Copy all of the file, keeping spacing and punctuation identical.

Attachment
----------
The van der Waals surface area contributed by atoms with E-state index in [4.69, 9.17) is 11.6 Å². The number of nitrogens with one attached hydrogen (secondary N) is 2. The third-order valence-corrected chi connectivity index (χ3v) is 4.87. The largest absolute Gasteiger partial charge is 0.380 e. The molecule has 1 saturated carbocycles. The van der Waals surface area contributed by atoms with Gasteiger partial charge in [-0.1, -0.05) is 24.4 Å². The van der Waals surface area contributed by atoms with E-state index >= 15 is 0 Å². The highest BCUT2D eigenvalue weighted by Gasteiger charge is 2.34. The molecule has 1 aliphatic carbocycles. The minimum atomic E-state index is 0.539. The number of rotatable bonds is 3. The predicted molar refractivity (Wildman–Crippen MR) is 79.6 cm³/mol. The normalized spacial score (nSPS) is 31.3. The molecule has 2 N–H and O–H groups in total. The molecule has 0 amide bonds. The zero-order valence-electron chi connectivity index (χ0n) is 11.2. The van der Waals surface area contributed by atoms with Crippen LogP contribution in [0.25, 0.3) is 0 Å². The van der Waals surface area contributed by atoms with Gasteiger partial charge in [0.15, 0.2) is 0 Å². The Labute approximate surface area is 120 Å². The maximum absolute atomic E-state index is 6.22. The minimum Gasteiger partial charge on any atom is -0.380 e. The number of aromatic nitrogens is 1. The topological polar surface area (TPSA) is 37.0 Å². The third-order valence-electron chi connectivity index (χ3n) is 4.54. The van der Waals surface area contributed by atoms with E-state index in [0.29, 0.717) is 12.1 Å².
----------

The van der Waals surface area contributed by atoms with E-state index in [4.69, 9.17) is 11.6 Å². The number of nitrogens with one attached hydrogen (secondary N) is 2. The third-order valence-corrected chi connectivity index (χ3v) is 4.87. The largest absolute Gasteiger partial charge is 0.380 e. The molecule has 1 saturated carbocycles. The van der Waals surface area contributed by atoms with Gasteiger partial charge in [-0.1, -0.05) is 24.4 Å². The van der Waals surface area contributed by atoms with E-state index >= 15 is 0 Å². The highest BCUT2D eigenvalue weighted by Gasteiger charge is 2.34. The molecule has 1 aliphatic carbocycles. The minimum atomic E-state index is 0.539. The number of rotatable bonds is 3. The predicted molar refractivity (Wildman–Crippen MR) is 79.6 cm³/mol. The normalized spacial score (nSPS) is 31.3. The molecule has 2 N–H and O–H groups in total. The molecule has 0 amide bonds. The zero-order valence-electron chi connectivity index (χ0n) is 11.2. The van der Waals surface area contributed by atoms with Crippen LogP contribution in [0.25, 0.3) is 0 Å². The van der Waals surface area contributed by atoms with Gasteiger partial charge in [0.15, 0.2) is 0 Å². The Labute approximate surface area is 120 Å². The maximum absolute atomic E-state index is 6.22. The minimum Gasteiger partial charge on any atom is -0.380 e. The number of aromatic nitrogens is 1. The topological polar surface area (TPSA) is 37.0 Å². The third-order valence-electron chi connectivity index (χ3n) is 4.54. The van der Waals surface area contributed by atoms with E-state index in [0.29, 0.717) is 12.1 Å².